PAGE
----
Note: If you are dyeing these eggs there is a chance that the white of the egg may absorb some dye due to that tiny hole you poked in it.

Ta-da! Have a great Easter!

Easy Over Easy Eggs

Tired of trying to flip over-easy eggs in the pan with a spatula or tossing them in the air hoping that they all end up in the pan and the yolks don’t break? Simple as 1, 2, 3. The secret is medium heat and a pancake turner.

Today I’d like to talk about eggs. My favorite type of eggs, actually. Over easy.

Over easy eggs have two crucial characteristics. 1. The egg whites are tender but done. 2. The yolks are runny so that they can make a yummy sauce for toast, hash browns, grits, whatever you like. However, making great over easy eggs can be a challenge so if I’m feeling particularly challenged, as I am on most mornings, I can use this handy hack.

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  1. Don’t skimp on the cooking fat (EVOO, coconut oil, butter, whatever) and use a small frying pan over medium heat. Mmmmmmm… melty butter.

Pancake turner

  1. When the egg white is mostly solidified, slide the eggs out of pan onto a large pancake turner. Note: I don’t have a fancy schmancy tripod, so no pictures of action scenes. They’re pretty self explanatory anyway.

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  1. Hold pan inverted over pancake turner and gently, but quickly turn eggs back into the pan (do this over a plate or paper towel to catch any drippings from pan). Cook for just a minute or two to finish the whites.

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No more trying to scoop them up in a spatula and no broken yolks from tossing (although the tossing may impress last night’s date when done right). Voila! You’re welcome. 🙂

What’s your favorite food hack. Let me know in the comments below.

Homemade Italian Croutons Featuring Garlic Festival Garlic Ghetti

So you over-proofed your French bread and ended up with a flat loaf of what could have been sliced up and made into biscotti had you known it was going to flop. Note to self, set timer when proofing bread while novel writing. Even if you are sitting in the dining room right outside the kitchen. Seriously. Do it.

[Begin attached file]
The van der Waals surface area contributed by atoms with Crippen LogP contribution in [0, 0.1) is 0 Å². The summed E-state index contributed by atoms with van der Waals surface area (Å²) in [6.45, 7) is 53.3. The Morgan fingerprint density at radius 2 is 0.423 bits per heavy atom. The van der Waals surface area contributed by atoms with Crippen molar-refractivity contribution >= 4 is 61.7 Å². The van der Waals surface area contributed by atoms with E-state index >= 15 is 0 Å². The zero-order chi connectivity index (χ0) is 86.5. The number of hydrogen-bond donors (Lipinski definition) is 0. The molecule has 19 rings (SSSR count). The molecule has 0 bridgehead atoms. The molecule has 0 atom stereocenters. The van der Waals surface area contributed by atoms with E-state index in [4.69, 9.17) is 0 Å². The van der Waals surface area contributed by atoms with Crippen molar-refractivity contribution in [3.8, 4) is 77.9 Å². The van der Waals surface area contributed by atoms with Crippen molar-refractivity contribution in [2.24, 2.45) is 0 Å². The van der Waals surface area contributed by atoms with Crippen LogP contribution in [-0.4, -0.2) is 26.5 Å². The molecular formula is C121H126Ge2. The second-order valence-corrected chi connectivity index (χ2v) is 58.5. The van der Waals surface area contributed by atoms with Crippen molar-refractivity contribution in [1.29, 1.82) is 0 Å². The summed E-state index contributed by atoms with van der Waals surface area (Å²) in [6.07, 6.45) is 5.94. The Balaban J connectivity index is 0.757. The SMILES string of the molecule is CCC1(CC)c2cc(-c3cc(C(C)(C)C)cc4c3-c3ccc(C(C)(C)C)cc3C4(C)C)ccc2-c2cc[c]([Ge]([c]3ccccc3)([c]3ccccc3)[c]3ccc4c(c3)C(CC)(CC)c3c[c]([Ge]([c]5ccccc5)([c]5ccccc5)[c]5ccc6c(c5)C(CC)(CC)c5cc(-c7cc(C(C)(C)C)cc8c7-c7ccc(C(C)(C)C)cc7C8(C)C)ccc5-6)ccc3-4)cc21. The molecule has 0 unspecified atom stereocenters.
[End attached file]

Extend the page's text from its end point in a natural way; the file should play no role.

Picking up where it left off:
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Why yes, that is a Shun bread knife, thanks for noticing. If you’re going to bake bread, get a good bread knife. ‘Nuff said.

Alright, back to our sad little loaf of bread. Do not despair! Bake that sucker, make some Panini, and/or, you could make these, but I warn you, they are addictive! You can also make these with regular, well-formed French bread or pretty much whatever bread you want. This particular batch was made from a partial loaf of flopped home-made French bread that would have been on its way out. No kidding. Instead I made these Italian flavored croutons. Even failures in the kitchen can turn into something wonderfully yummy. Plus I just saved some cash on those store-bought bags of jawbreakers covered in preservatives.

You’ll need:
About 4 cups of bread you have cut into roughly, 1-inch cubes
4 teaspoons melted butter (salted)
1 teaspoon olive oil
1 teaspoon Garlic Festival Garlic Ghetti
1 teaspoon dried parsley

Directions:
Preheat oven to 300˚. Chop bread and set aside in a large bowl. Combine butter, olive oil, Garlic Ghetti, and parsley in small bowl and stir until all ingredients are incorporated and there are not lumps. Drizzle the Garlic Ghetti mixture over the bread and toss until thoroughly coated. Spray a cookie sheet with olive oil spray to prevent any sticking and bake for 30 minutes turning once at 15 minutes. Store any croutons you don’t eat warm from the oven and manage to cool, in an airtight container or zipper bag. The hardest part is staying away from them long enough for them to cool so you can store them.